One and all

How many people do you need to make a workshop? I’ve had quite a variation this week, which has been on the busy side. I’ve got a project on with Age Concern, working with carers in Birmingham. On Monday I went back to the place where I was a fortnight ago; nobody turned up then, but I had one person this time – really keen and interested. It’s not easy when you’re the only participant in a workshop; it all becomes very intensive, but she did fine.

I came home and did the writeup and my end-of-month accounting, and some Poetry on Loan work, and then handled the pile of emails.

On Tuesday I was back at another centre in Birmingham; this time – yes, one person turned up. She was lacking in confidence, but once she had persuaded herself that she wasn’t doing it all wrong she was fine, too. More writing up and prep for the rest of the week, and then in the evening we went to see The butler. It was ok; just a touch on the saccharine side, though.

And on Wednesday, as part of a different project, I ran a workshop in Dudley. The room was full, and buzzing with ideas. We covered an incredible amount, and I think they all had a good time. I went straight from there to an Artlift meeting about evaluation procedures, which was interesting and worthwhile. This project now has a bigger database of patient / participant records than any other, and it’s already shown the worth of the work we’re doing. We went straight from there to the Artlift Christmas party, held in Blackfriars in Gloucester. As people always say, it’s a wonderful building, but oh! it was cold! It was cold there when I went to a meeting in the summer. Quite a few people came, including some from my group, but it was difficult to enjoy it with numb feet. And I came home to another mountain of emails.

On Thursday I was in the third Birmingham centre for my next workshop. One person turned up. A pattern was establishing itself. She was a lovely lady with a very interesting life to write about, but it would have been better with more people.

I had a Pilates session at the gym, which was hard work but left me feeling good.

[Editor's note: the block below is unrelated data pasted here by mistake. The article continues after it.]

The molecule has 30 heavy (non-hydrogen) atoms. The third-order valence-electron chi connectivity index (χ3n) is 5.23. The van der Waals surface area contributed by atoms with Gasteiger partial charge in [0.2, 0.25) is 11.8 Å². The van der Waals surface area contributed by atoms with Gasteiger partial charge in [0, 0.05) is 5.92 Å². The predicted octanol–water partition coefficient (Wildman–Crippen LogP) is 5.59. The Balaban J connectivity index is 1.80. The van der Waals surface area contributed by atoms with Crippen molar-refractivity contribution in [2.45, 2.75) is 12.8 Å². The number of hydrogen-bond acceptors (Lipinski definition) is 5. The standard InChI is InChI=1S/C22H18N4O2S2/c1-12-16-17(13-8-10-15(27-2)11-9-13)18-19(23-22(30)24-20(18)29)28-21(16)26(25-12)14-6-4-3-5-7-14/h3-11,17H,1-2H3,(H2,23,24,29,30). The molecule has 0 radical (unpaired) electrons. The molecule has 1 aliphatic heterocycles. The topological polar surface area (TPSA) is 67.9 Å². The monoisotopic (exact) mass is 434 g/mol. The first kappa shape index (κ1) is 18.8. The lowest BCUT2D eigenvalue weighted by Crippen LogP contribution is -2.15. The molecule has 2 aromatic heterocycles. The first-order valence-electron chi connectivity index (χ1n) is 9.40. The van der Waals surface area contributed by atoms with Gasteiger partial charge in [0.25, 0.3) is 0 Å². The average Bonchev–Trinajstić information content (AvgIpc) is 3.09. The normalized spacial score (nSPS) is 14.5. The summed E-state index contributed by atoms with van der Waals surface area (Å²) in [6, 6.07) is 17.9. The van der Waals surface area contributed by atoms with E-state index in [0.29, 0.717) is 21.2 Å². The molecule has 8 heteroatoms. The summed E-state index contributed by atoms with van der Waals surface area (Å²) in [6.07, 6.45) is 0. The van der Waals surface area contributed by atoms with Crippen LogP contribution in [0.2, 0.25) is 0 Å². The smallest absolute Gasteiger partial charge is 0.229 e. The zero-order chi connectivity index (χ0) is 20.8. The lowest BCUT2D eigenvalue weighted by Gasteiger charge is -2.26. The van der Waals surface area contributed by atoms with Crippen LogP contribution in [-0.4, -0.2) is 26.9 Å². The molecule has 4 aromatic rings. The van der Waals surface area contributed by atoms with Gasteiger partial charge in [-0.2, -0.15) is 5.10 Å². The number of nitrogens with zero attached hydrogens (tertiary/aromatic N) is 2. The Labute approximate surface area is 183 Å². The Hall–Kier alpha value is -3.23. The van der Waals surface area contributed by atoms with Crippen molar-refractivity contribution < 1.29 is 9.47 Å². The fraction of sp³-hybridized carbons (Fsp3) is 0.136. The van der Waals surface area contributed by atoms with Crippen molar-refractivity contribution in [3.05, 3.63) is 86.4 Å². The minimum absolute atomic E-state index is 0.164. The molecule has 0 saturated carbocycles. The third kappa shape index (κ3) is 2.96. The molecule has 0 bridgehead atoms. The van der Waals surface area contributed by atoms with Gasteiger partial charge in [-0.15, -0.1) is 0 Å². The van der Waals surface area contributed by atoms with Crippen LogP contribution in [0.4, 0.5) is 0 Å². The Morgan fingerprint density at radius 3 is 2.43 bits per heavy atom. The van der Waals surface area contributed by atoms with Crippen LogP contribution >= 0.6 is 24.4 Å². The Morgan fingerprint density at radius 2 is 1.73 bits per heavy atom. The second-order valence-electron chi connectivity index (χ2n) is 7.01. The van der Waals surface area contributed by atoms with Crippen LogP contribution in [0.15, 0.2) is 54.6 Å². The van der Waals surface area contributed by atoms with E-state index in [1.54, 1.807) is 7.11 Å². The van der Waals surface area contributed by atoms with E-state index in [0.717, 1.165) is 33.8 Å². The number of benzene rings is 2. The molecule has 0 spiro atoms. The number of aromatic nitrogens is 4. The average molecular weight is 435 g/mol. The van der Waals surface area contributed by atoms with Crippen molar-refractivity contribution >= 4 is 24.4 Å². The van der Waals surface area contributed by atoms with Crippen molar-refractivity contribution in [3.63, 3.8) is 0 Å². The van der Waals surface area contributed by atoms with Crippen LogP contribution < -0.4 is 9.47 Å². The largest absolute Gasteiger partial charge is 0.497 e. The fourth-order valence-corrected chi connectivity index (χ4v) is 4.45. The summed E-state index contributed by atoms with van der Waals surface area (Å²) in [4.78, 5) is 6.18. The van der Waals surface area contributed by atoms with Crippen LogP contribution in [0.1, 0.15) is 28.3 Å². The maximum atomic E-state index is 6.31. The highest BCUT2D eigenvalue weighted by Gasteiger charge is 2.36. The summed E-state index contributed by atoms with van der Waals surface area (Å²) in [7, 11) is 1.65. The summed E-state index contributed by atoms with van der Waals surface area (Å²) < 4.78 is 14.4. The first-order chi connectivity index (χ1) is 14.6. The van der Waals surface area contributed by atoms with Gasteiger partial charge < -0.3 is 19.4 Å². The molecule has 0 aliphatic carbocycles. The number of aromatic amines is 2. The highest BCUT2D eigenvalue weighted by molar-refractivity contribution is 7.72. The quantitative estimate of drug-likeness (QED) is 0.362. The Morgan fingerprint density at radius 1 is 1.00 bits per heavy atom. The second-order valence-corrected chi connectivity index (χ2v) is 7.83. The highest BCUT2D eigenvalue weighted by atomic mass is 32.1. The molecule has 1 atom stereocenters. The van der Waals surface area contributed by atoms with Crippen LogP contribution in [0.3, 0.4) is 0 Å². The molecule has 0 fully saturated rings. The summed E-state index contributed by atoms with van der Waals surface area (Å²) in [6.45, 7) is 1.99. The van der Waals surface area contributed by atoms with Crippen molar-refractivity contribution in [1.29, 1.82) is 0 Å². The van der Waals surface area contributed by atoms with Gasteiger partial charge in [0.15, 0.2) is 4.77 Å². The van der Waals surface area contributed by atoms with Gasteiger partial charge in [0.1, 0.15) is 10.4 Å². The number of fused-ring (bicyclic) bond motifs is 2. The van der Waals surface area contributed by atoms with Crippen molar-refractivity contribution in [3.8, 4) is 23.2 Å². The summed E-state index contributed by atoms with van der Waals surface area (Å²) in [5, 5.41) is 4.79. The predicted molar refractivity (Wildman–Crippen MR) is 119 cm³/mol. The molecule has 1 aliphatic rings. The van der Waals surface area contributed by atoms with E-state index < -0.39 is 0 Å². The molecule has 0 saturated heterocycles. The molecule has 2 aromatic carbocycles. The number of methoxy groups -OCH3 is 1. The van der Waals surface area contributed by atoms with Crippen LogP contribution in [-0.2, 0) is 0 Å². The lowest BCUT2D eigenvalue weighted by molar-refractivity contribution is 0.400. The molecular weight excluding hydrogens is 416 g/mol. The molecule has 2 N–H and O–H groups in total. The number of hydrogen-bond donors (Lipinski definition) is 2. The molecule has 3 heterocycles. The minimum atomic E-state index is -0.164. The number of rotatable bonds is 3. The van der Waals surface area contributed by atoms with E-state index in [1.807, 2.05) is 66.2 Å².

In the evening we had a TADS meeting, which was quite short and consisted mostly of thoughts about our next big production. If only the people at the theatre would confirm our dates! I don’t know what to do to get them to reply to my emails and phone calls. More writeups, and prep for my work at the prison. One guy there had asked me to look at a story he’s written and give him feedback. This is always difficult. I think he really wanted me to tell him that it was wonderful, but I couldn’t in all honesty do that. It was a great idea, but he had written the story and not made any attempt to revise it, and it was full of holes and inconsistencies and repetitions. I wrote him some notes, praising him for the good idea and for all the work he had put in so far, and telling him that most writers will revise their work five times or more before they show it to anyone, and I gave him some tips for his rewrite.

On Friday morning I had an excellent session at the hospital with a mother and daughter, and went for a swim; very meditative.

The AA had sent me a renewal quote which was more than £90 more than I paid last year. I knew what to do, because I’ve done it before. I got some quotes online from other motoring organisations, and phoned the AA. They immediately gave me a new quote which was considerably less than the previous one. I’ve been with the AA for 34 years – why do they do this? Sooner or later I’ll get fed up and leave.

Prison in the evening, for a session on war poetry. It was such an interesting discussion that we only just had time to write our own poems. And I’ve been given the entries for the poetry competition to judge. It’s not going to be easy; there are three contenders for the winning prize. Oh dear. And I rounded off the evening with writeups.

On Saturday I typed up some poems I’ve written, and went to Cirencester for a bit of Christmas shopping. It was rather nice, although the market wasn’t as good as last year. And on Sunday The Son came home and we cleared out a big toybox – part of the ongoing office clear-up saga. Now I have space to put all the bags and briefcases that currently live on the floor of my office. Hooray! I put a lot of effort into planning my workshops, and it’s worth it, whether there is one person there or a dozen, and it’s high time I put as much effort into clearing my office. It will be done.

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